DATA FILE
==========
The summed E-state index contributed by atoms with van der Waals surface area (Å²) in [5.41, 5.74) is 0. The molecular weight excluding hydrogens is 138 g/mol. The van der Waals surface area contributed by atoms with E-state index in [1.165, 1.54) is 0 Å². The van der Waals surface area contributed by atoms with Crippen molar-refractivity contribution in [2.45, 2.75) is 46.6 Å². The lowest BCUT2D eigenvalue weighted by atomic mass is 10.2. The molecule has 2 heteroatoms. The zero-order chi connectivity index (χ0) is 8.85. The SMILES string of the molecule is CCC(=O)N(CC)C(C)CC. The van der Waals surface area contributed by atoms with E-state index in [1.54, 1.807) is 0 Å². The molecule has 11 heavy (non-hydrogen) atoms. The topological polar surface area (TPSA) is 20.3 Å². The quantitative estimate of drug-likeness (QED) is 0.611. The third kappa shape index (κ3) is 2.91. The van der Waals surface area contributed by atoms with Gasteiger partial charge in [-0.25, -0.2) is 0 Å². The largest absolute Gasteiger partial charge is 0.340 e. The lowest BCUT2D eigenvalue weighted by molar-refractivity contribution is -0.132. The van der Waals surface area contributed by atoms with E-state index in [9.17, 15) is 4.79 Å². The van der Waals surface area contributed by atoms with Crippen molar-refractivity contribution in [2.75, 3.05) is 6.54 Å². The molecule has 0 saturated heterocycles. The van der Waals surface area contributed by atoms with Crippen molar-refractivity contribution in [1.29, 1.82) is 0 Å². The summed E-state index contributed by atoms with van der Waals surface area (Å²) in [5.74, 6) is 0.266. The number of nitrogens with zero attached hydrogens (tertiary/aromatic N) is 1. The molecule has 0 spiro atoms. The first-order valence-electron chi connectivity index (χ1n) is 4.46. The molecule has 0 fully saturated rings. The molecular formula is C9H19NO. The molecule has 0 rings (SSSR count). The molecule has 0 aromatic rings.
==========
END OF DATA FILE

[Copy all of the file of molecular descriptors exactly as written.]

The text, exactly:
The summed E-state index contributed by atoms with van der Waals surface area (Å²) in [5.41, 5.74) is 0. The molecular weight excluding hydrogens is 138 g/mol. The van der Waals surface area contributed by atoms with E-state index in [1.165, 1.54) is 0 Å². The van der Waals surface area contributed by atoms with Crippen molar-refractivity contribution in [2.45, 2.75) is 46.6 Å². The lowest BCUT2D eigenvalue weighted by atomic mass is 10.2. The molecule has 2 heteroatoms. The zero-order chi connectivity index (χ0) is 8.85. The SMILES string of the molecule is CCC(=O)N(CC)C(C)CC. The van der Waals surface area contributed by atoms with E-state index in [1.54, 1.807) is 0 Å². The molecule has 11 heavy (non-hydrogen) atoms. The topological polar surface area (TPSA) is 20.3 Å². The quantitative estimate of drug-likeness (QED) is 0.611. The third kappa shape index (κ3) is 2.91. The van der Waals surface area contributed by atoms with Gasteiger partial charge in [-0.25, -0.2) is 0 Å². The largest absolute Gasteiger partial charge is 0.340 e. The lowest BCUT2D eigenvalue weighted by molar-refractivity contribution is -0.132. The van der Waals surface area contributed by atoms with E-state index in [9.17, 15) is 4.79 Å². The van der Waals surface area contributed by atoms with Crippen molar-refractivity contribution in [2.75, 3.05) is 6.54 Å². The molecule has 0 saturated heterocycles. The van der Waals surface area contributed by atoms with Crippen molar-refractivity contribution in [1.29, 1.82) is 0 Å². The summed E-state index contributed by atoms with van der Waals surface area (Å²) in [5.74, 6) is 0.266. The number of nitrogens with zero attached hydrogens (tertiary/aromatic N) is 1. The molecule has 0 spiro atoms. The first-order valence-electron chi connectivity index (χ1n) is 4.46. The molecule has 0 fully saturated rings. The molecular formula is C9H19NO. The molecule has 0 rings (SSSR count). The molecule has 0 aromatic rings.